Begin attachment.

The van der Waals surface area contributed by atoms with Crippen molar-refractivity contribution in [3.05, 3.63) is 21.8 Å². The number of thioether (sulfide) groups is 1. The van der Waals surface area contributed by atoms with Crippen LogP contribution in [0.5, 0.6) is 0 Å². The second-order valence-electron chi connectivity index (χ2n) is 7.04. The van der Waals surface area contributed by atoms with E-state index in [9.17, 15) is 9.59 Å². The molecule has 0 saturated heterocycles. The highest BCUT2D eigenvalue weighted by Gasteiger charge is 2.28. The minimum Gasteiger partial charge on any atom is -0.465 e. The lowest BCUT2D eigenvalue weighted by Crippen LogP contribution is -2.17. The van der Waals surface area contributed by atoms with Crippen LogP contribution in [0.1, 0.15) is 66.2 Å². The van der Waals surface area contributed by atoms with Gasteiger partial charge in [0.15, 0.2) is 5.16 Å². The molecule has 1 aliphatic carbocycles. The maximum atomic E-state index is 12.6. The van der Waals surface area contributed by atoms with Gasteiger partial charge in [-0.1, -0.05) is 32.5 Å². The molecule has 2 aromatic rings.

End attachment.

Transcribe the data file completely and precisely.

The van der Waals surface area contributed by atoms with Crippen molar-refractivity contribution in [3.05, 3.63) is 21.8 Å². The number of thioether (sulfide) groups is 1. The van der Waals surface area contributed by atoms with Crippen LogP contribution in [0.5, 0.6) is 0 Å². The second-order valence-electron chi connectivity index (χ2n) is 7.04. The van der Waals surface area contributed by atoms with E-state index in [9.17, 15) is 9.59 Å². The molecule has 0 saturated heterocycles. The highest BCUT2D eigenvalue weighted by Gasteiger charge is 2.28. The minimum Gasteiger partial charge on any atom is -0.465 e. The lowest BCUT2D eigenvalue weighted by Crippen LogP contribution is -2.17. The van der Waals surface area contributed by atoms with Crippen LogP contribution in [0.1, 0.15) is 66.2 Å². The van der Waals surface area contributed by atoms with Gasteiger partial charge in [0.15, 0.2) is 5.16 Å². The molecule has 1 aliphatic carbocycles. The maximum atomic E-state index is 12.6. The van der Waals surface area contributed by atoms with Gasteiger partial charge in [-0.1, -0.05) is 32.5 Å². The molecule has 2 aromatic rings.